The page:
I am reading Effective C# by Bill Wagner. In Item 14 - Minimize Duplicate Initialization Logic, he shows the following example of using the new optional parameters feature in a constructor:
public MyClass(int initialCount = 0, string name = "")
Notice that he used
"" instead of
You'll note [in an example above] that the second constructor specified "" for the default value on the name parameter, rather than the more customary
string.Empty. That's because
string.Emptyis not a compile-time constant. It is a static property defined in the string class. Because it is not a compile constant, you cannot use it for the default value for a parameter.
If we cannot use the
string.Empty static in all situations, then doesn't that defeat the purpose of it? I thought that we would use it to be sure that we have a system-independent means of referring to the empty string. Is my understanding wrong? Thanks.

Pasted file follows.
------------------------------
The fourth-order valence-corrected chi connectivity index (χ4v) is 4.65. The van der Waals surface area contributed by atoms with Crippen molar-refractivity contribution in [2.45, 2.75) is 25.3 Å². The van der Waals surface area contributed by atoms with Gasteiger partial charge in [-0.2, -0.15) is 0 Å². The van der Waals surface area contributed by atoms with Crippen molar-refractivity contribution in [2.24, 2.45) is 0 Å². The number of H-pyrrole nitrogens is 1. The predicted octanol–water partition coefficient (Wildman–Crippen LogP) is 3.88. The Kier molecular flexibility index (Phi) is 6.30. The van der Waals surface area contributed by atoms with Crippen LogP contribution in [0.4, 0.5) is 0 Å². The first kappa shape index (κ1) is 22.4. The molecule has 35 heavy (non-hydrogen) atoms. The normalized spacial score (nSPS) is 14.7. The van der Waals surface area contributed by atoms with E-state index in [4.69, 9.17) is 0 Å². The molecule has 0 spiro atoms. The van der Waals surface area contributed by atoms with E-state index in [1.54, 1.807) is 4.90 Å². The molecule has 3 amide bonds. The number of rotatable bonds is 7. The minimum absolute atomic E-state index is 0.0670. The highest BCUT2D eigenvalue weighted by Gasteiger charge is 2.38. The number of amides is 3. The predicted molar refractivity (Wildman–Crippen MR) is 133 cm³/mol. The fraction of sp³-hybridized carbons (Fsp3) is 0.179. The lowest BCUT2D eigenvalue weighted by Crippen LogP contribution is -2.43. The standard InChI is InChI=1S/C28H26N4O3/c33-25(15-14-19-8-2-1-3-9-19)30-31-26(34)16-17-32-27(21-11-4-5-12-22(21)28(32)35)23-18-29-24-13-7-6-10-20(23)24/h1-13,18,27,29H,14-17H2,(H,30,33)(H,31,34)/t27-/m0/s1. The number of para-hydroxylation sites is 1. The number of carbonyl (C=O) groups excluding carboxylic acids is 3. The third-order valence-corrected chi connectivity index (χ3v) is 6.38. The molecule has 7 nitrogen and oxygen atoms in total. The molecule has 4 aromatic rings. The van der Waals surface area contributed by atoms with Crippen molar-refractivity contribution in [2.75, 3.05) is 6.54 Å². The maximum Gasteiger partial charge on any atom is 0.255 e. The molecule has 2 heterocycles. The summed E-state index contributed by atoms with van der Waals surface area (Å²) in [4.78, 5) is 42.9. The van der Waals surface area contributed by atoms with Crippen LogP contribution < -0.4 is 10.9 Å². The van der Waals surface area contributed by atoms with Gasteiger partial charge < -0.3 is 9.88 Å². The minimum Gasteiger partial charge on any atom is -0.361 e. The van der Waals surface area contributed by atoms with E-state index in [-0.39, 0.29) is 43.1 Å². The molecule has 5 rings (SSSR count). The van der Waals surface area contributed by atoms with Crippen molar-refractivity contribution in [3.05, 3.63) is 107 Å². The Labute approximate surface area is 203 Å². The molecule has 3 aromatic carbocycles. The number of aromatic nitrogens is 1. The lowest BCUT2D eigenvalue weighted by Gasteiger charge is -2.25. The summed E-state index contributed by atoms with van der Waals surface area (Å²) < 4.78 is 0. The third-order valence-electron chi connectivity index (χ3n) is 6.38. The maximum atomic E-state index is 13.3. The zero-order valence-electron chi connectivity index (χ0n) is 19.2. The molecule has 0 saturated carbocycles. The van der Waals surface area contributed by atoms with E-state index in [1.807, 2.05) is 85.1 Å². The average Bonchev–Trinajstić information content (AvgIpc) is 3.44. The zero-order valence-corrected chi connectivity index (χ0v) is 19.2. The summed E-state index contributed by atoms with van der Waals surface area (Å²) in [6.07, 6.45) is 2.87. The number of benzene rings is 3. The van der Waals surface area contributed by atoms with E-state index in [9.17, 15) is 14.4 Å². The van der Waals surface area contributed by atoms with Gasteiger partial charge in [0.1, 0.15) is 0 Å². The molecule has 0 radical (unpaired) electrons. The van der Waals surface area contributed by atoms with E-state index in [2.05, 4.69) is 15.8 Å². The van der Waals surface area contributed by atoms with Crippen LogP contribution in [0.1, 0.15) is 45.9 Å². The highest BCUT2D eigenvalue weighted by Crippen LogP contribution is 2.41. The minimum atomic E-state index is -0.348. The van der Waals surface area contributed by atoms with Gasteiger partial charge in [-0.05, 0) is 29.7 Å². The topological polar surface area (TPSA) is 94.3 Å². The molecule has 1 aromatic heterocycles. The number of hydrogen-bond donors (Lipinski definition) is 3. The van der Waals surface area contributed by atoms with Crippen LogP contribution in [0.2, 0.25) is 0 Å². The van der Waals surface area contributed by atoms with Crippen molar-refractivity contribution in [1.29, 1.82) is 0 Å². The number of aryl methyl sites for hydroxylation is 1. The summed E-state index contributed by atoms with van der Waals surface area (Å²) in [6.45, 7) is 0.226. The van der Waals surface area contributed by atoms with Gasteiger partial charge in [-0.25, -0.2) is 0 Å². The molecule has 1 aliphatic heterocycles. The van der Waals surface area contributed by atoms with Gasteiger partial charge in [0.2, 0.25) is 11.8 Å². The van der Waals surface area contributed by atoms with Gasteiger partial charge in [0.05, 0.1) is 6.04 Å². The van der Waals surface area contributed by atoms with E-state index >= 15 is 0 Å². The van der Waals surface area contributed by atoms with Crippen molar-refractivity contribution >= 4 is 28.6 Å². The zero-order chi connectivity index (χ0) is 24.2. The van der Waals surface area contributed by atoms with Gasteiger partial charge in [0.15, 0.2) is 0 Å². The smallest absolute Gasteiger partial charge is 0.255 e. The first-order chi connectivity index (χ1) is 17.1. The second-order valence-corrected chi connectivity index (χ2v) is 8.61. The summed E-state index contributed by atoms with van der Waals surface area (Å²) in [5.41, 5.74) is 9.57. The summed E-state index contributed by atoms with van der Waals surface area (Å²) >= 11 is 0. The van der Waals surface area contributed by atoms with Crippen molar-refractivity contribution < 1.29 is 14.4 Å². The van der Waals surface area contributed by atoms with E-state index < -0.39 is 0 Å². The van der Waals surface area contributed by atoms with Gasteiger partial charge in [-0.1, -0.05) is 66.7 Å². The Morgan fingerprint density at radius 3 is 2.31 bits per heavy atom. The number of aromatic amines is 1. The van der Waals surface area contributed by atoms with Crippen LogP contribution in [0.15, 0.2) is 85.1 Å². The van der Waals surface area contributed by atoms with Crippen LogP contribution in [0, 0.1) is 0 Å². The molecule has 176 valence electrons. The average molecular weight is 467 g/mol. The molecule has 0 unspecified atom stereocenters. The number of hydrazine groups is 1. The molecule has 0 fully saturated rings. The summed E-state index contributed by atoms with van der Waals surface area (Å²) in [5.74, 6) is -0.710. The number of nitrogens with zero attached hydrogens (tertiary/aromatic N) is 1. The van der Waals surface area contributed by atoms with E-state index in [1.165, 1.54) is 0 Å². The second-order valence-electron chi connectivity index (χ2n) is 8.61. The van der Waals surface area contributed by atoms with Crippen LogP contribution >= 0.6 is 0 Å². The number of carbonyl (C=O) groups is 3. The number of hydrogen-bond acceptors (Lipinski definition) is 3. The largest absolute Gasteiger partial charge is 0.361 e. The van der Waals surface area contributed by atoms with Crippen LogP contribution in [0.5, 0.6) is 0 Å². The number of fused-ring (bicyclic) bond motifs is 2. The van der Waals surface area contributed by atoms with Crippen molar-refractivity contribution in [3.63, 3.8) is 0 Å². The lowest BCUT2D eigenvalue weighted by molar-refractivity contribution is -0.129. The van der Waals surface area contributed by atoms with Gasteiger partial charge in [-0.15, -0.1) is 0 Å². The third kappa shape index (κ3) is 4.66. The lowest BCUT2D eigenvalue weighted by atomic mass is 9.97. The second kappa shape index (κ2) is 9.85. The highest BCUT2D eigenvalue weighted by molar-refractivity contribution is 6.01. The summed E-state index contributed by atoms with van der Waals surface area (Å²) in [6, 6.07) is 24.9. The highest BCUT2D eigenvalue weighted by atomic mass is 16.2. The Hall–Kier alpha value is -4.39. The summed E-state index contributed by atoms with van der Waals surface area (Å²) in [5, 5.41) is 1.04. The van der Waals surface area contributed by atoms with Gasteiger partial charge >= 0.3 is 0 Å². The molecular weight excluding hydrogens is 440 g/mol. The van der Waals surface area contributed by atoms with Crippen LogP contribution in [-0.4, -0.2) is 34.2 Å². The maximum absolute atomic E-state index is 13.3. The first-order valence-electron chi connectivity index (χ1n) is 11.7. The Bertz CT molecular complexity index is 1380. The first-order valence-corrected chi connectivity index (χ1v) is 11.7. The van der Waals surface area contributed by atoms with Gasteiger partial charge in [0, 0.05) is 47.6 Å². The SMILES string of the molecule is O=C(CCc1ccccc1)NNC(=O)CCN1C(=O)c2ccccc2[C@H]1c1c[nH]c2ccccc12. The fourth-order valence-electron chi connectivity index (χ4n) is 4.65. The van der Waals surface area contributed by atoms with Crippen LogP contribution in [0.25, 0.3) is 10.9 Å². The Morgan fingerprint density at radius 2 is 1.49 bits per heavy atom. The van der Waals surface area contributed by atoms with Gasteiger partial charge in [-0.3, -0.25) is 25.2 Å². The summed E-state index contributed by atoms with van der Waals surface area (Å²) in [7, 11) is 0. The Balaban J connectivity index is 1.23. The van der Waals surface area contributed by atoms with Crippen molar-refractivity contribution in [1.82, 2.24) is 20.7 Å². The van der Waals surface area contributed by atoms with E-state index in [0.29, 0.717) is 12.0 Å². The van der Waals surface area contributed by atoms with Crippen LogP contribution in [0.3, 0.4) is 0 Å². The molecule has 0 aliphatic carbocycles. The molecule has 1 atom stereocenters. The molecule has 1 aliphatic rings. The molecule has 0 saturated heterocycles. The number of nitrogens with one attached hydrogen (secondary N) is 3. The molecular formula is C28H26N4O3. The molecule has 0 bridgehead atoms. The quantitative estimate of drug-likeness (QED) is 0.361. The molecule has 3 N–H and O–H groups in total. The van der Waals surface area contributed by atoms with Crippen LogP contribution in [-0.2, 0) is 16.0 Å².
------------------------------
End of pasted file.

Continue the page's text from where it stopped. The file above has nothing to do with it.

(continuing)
Just a follow up comment. According to MSDN:
Each optional parameter has a default value as part of its definition. If no argument is sent for that parameter, the default value is used. Default values must be constants.
Then we aren't be able to use
System.Environment.NewLine either, or use newly instantiated objects as default values. I haven't used VS2010 yet, and this is disappointing!